<%@LANGUAGE="VBSCRIPT" CODEPAGE="1252"%> WorldTribune.com: Mobile Al Qaida attempts to organize ethnic Turks in northern Iraq

Al Qaida attempts to organize ethnic Turks in northern Iraq

Friday, March 21, 2008 Free Headline Alerts

BAGHDAD Some ethnic Turks have joined the Al Qaida-aligned insurgency in Iraq.

Iraq's Turkmens formed an Islamic militia in northern Iraq. Called the "Martyr Saighan Battalion," the group said it would join the Al Qaida-led insurgency against the U.S.-led coalition, Middle East Newsline reported.

Arab analysts discounted a mass recruitment for any Turkmen insurgency. But they raised the prospect that Al Qaida could exploit Turkmen bitterness over Baghdad's neglect of their community.

"We hail and join hands with all Iraqi jihadist groups to continue the path of jihad," the group said. "We say to you that you have brothers in religion and nationality that raised the flag of jihad [and] resistance and kept up an Islamic jihadist front against the enemy."

Turkmens are non-Arab Muslims who came from neighboring Turkey. Turkmens, who live around Kirkuk, have complained of being harmed by the Kurdish autonomous government and militias in northern Iraq.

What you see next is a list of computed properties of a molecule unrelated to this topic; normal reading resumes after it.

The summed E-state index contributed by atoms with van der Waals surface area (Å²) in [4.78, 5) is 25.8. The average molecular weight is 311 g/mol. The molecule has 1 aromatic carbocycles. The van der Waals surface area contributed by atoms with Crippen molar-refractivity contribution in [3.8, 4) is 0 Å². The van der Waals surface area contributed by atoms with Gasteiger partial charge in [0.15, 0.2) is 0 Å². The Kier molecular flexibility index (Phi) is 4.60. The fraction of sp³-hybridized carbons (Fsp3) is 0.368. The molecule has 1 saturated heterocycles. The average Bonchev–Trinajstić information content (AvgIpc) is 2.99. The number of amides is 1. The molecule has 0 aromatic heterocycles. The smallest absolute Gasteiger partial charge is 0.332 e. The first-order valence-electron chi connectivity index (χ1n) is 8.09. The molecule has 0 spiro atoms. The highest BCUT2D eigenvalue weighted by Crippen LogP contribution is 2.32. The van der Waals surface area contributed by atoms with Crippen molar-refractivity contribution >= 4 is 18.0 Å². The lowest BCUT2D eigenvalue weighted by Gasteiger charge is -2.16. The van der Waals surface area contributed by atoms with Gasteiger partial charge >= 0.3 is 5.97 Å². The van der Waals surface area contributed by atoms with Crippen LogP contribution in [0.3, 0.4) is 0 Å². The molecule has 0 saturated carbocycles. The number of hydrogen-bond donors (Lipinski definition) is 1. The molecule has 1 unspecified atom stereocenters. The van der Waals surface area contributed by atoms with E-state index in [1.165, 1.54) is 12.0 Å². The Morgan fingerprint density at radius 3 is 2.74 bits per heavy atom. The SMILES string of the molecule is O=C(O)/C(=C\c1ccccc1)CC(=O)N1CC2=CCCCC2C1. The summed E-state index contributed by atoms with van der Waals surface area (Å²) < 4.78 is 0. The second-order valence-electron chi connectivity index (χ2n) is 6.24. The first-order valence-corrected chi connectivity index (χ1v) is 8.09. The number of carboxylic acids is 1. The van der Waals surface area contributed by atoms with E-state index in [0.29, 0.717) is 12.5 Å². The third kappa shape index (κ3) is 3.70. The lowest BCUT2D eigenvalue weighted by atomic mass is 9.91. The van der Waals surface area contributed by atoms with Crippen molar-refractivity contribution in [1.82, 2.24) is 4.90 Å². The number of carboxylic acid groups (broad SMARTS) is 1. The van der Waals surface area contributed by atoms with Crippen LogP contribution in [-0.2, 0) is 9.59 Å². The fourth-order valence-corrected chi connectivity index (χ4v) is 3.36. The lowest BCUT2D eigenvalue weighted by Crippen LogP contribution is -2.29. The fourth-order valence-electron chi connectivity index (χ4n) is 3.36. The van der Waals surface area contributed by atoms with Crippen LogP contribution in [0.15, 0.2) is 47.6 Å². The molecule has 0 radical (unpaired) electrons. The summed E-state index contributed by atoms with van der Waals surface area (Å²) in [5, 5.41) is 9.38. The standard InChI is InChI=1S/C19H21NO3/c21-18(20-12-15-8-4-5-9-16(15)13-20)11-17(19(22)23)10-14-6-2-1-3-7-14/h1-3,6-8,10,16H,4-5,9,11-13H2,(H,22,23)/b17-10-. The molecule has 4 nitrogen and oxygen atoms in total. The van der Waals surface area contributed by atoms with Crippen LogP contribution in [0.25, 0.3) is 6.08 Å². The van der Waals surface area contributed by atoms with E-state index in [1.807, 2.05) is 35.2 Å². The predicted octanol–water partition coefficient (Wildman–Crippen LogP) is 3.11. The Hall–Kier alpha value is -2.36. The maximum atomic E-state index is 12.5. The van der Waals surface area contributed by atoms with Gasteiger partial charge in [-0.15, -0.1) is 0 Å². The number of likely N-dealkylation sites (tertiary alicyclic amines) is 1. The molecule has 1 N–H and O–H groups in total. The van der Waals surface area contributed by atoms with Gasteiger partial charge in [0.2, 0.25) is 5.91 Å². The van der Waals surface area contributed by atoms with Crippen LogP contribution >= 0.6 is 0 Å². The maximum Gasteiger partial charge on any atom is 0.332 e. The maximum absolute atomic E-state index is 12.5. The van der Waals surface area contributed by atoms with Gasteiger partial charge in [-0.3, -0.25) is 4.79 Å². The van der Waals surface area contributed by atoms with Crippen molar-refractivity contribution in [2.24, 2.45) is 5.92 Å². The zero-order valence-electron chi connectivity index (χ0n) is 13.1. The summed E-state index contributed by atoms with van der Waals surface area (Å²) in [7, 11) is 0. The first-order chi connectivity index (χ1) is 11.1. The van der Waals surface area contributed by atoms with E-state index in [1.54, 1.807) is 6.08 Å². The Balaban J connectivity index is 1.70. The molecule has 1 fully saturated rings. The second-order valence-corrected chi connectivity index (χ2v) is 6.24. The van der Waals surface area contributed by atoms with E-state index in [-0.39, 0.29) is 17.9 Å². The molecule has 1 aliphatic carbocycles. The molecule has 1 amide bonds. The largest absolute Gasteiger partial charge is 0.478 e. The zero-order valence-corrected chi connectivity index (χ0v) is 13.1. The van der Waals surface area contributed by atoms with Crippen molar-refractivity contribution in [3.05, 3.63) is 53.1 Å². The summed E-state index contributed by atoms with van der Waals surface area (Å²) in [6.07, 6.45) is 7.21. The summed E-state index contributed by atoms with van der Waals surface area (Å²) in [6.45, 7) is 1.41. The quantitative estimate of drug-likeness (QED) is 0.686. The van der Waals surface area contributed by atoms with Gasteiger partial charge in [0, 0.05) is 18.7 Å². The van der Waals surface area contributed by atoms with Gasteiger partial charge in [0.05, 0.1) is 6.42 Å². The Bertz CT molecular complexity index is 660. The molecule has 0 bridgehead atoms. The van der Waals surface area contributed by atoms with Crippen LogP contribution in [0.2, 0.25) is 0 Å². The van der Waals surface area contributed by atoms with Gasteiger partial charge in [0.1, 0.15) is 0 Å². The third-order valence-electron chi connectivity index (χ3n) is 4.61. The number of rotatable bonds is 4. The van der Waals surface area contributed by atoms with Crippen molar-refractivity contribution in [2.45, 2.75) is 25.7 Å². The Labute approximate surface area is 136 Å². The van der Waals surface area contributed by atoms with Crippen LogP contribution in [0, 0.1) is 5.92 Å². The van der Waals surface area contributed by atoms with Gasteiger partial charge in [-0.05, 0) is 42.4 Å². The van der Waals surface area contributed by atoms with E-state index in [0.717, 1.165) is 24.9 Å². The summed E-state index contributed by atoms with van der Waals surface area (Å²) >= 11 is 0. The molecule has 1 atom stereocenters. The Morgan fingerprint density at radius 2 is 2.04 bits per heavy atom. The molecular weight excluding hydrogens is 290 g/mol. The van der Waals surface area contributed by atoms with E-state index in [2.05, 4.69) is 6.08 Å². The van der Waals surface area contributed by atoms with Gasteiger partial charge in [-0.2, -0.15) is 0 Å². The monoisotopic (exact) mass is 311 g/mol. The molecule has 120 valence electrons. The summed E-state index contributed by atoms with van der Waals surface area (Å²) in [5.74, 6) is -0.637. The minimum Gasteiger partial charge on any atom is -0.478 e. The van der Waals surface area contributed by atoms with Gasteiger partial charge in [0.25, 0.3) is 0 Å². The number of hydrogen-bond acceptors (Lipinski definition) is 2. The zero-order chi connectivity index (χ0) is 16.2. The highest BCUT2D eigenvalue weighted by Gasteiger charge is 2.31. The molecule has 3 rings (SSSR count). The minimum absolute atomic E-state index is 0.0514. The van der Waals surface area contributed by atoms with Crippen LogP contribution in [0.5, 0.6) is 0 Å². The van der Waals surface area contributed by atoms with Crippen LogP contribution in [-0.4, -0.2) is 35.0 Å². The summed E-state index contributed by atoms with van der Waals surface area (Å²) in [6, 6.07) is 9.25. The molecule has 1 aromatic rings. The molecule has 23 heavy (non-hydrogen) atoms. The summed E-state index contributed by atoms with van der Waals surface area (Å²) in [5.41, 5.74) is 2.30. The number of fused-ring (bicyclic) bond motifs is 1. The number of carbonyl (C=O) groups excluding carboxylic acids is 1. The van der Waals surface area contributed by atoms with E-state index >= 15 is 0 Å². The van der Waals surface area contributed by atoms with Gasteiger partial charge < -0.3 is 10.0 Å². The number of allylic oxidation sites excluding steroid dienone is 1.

Ankara has sought to protect the rights of Turkmens, particularly in their claim of crude oil reserves in northern Iraq. Turkmens were said to number around three million, making them the third largest ethnic group -- after Arabs and Kurds in Iraq.

On Feb. 15, the Martyr Saighan Battalion released its first communique, which pledged to expel the coalition. The group said Turkmen young men have organized an insurgency network in Kirkuk to stop the U.S. exploitation of Iraqi oil reserves.

"Together we will defeat the infidels as we did a century ago," the Martyr Saighan Battalion said. "We will work with you to restore the ummah's glory and become one nation under one caliphate again."

In August 2007, the Al Qaida-aligned Islamic State of Iraq praised Turkmen insurgents. So far, no attacks by the Turkmen have been reported.

"The Iraqi government's continuous negligence with respect to Turkmen claims of unjust treatment can be expected to encourage more Turkmen to ally themselves with the so-called Islamic State of Iraq," Abdul Hameed Bakier, a Jordanian-based counter-insurgency expert, said.

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